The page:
Wow... ya think? I'm pretty sure you can use it to crack other passwords toooooooooooooo.

Re:One problem (1)

Dan541 (1032000) | more than 4 years ago | (#30361644)

Because I really find value in testing my OWN network.

Re:One problem (2, Insightful)

cbiltcliffe (186293) | more than 4 years ago | (#30361798)

Because I really find value in testing my OWN network.

If you don't, then you don't really understand security.
The point is, these dictionaries are already available to the people with their evil bit set.
If you're going "nobody's going to figure out this password," especially if you're running a business, you really should be _making sure_ that nobody's going to figure it out, rather than going on faith.

Unless you have a multi-tens-of-millions word dictionary yourself, so you can make sure that your WPA passphrase isn't in it, you're not properly protecting your network.

Re:One problem (1)

Dan541 (1032000) | more than 4 years ago | (#30362090)

You sound like a salesman, "for only $34 you can be sure that your network is secure".

Re:One problem (1)

snowraver1 (1052510) | more than 4 years ago | (#30360438)

Well, you could impress a client if you were a security contractor. For $35, that's a bargain! You could also screw with your neighbor... if they so deserve it.

Re:One problem (2, Funny)

Anonymous Coward | more than 4 years ago | (#30361642)

If their password appears in a dictionary, even one of 135 million words, then you could probably impress that client with shadow puppets, or blowing bubbles.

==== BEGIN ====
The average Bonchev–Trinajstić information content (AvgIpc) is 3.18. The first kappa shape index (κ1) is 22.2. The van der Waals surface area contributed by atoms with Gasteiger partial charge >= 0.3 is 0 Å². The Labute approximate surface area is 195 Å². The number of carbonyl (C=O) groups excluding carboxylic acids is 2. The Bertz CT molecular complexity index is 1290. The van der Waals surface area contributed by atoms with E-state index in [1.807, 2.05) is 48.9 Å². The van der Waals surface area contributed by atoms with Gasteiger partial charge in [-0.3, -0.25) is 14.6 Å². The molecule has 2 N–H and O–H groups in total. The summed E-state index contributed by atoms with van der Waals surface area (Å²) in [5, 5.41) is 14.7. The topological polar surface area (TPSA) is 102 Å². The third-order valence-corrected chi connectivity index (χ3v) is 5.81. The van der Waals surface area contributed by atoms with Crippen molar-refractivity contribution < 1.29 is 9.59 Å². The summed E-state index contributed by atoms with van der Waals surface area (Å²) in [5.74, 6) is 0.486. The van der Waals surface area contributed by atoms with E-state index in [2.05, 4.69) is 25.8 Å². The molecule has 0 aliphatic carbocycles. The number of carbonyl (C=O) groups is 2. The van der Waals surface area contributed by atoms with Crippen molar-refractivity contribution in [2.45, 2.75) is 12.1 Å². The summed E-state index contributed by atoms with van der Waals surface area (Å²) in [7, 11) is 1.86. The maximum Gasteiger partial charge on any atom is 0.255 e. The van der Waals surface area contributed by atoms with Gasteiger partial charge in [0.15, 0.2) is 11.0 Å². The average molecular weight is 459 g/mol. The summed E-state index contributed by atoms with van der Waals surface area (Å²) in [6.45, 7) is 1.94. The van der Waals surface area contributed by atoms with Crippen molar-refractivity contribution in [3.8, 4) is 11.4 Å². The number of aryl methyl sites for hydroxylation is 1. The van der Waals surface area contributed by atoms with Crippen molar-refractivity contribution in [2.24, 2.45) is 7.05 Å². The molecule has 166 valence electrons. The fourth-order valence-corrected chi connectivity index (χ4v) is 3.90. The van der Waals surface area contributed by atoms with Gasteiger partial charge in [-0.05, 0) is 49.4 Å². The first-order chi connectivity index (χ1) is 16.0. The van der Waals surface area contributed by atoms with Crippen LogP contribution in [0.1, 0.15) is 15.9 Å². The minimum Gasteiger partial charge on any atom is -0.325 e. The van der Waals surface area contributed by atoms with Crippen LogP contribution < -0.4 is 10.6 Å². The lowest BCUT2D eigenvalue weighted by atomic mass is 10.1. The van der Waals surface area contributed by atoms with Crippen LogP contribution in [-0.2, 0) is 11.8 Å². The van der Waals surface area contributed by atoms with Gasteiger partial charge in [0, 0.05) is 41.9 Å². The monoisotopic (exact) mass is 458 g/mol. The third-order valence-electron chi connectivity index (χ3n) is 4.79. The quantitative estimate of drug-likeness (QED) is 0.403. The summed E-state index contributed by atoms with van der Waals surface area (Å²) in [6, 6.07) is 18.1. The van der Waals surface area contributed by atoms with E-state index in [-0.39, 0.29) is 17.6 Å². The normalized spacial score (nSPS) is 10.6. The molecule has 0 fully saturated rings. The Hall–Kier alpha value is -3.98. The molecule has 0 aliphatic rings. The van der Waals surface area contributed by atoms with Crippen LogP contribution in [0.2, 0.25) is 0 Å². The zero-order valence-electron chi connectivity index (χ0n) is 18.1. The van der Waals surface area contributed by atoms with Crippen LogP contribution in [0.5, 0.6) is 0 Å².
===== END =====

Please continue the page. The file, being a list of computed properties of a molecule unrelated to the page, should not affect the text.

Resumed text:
Re:One problem (1)

hey (83763) | more than 4 years ago | (#30360452)

Maybe somebody might want to crack their neighbor's wifi now so you so can connect if they have an outage.

Re:One problem (1)

Logic Worshipper (1518487) | more than 4 years ago | (#30360482)

For that price you can get a backup internet connection.

Re:One problem (5, Insightful)

vivian (156520) | more than 4 years ago | (#30360662)

Alternatively you could actually not be an asshat, get on with your neighbour and negotiate with them (over a 6 pack of beer) to allow legal access in the event of an outage.

Re:One problem (1, Interesting)

Anonymous Coward | more than 4 years ago | (#30361084)

Any clued neighbor wouldn't be allowing others onto their wi-fi. I wouldn't want to be implicated if the neighbor has a taste for the "young'ons", nor do I want my IP to be considered enough evidence to win an IP infringement lawsuit because someone wants to bum Internet access for downloading the latest pr0n flick or the latest Britney Spears album.

If I were going to give wi-fi access, it will only be to allow others to connect to an OpenVPN port on an offshore provider. Then if I get a motion of discovery dropped on me, I can point to the offshore provider account belonging to someone else and go about my business.

Re:One problem (3, Interesting)

Just Some Guy (3352) | more than 4 years ago | (#30362036)

Living in fear must suck, huh? I have 4 open WiFi networks available to me at the moment (in a subdivision with 1/2-acre lots, not in a dense apartment complex). I've hopped onto a neighbor's network when my phone was out, and I have DHCP logs showing when they've been on mine. If I got hit with a subpoena, it'd be a piece of cake to show how many other people are using my router. That's a lot better approach for me and my neighbors than shutting each other out in a moral panic.

Re:One problem (1)

Enleth (947766) | more than 4 years ago | (#30360526)

Nothing a trip to the coffe shop around the corner won't fix.